Used properly, portable fire extinguishers can save lives and property by putting out a small fire in the workplace or containing one until the fire department arrives.
It is essential that all employees be familiar with the proper use of portable extinguishers and know when and when not to use them. In the event of a fire, employees should respond in accordance with their company's fire-emergency plan. Most employees will evacuate. Certain trained and designated employees will evaluate the fire scene and, if the fire is small and conditions are reasonably safe, use a fire extinguisher to fight the fire. If the fire is large or conditions are unsafe, all employees will evacuate.
Fire Extinguishers have Limits
Portable extinguishers are not designed to fight large or spreading fires. Even against small fires, they are useful only under certain conditions.
The operator must know how to use the extinguisher
The extinguisher must be within easy reach, in working order, and fully charged
The operator must have a clear escape route that will not be blocked by fire
The extinguisher must match the type of fire being fought. (Extinguishers containing water are unsuitable for use on grease or electrical fires.)
The extinguisher must be large enough to put out the fire. Many portable extinguishers discharge completely in as few as eight to ten seconds.
And remember, always be sure the fire department inspects the fire site, even if you think you've extinguished the fire.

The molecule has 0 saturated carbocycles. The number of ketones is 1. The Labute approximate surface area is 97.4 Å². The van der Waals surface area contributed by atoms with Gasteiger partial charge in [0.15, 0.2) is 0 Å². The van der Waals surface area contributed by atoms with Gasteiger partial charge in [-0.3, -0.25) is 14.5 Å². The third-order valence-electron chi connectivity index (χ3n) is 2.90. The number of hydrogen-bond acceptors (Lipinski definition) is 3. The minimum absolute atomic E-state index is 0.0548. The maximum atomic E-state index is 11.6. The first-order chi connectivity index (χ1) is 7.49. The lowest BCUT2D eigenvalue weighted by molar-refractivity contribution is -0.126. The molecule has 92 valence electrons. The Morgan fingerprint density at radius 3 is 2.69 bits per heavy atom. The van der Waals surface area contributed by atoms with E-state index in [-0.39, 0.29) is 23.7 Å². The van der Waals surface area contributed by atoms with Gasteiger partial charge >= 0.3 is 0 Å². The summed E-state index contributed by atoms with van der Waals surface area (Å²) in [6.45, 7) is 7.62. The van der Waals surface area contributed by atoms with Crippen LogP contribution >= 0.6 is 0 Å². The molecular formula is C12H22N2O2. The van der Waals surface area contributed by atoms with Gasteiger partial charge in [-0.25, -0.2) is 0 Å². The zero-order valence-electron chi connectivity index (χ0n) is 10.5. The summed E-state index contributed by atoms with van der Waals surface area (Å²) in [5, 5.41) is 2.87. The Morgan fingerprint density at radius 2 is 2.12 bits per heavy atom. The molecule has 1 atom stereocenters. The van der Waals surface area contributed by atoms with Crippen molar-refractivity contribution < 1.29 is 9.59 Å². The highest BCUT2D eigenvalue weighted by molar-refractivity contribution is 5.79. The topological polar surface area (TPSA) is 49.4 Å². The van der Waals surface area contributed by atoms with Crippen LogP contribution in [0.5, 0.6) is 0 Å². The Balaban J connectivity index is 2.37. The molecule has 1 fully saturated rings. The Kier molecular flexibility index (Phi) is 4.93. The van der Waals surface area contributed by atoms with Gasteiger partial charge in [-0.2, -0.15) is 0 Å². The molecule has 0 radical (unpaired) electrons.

Fire Extinguisher Location
Fire extinguishers in the workplace should be placed conspicuously and within easy reach so they can be accessed quickly while a fire is still small. Proper maintenance and records will help employees remember locations of fire extinguishers.Forms are available for record keeping.
The Proper Fire Extinguisher
Select only fire extinguishers that have been tested by an independent laboratory and labeled for the type and size of fire they can extinguish.
Classes of Fires
There are four classes of fires. All fire extinguishers are labeled, using standard symbols, for the classes of fires on which they can be used. A red slash through any of the symbols tells you the extinguisher cannot be used on that class of fire. A missing symbol tells you only that the extinguisher has not been tested for a given class of fire, but may be used if an extinguisher labeled for that class of fire is not available.
The Pembroke Fire Department provides on site training of fire extinguisher use. To make arrangements or for further information contact Pembroke Fire Department 613-735-6821 extension 1201
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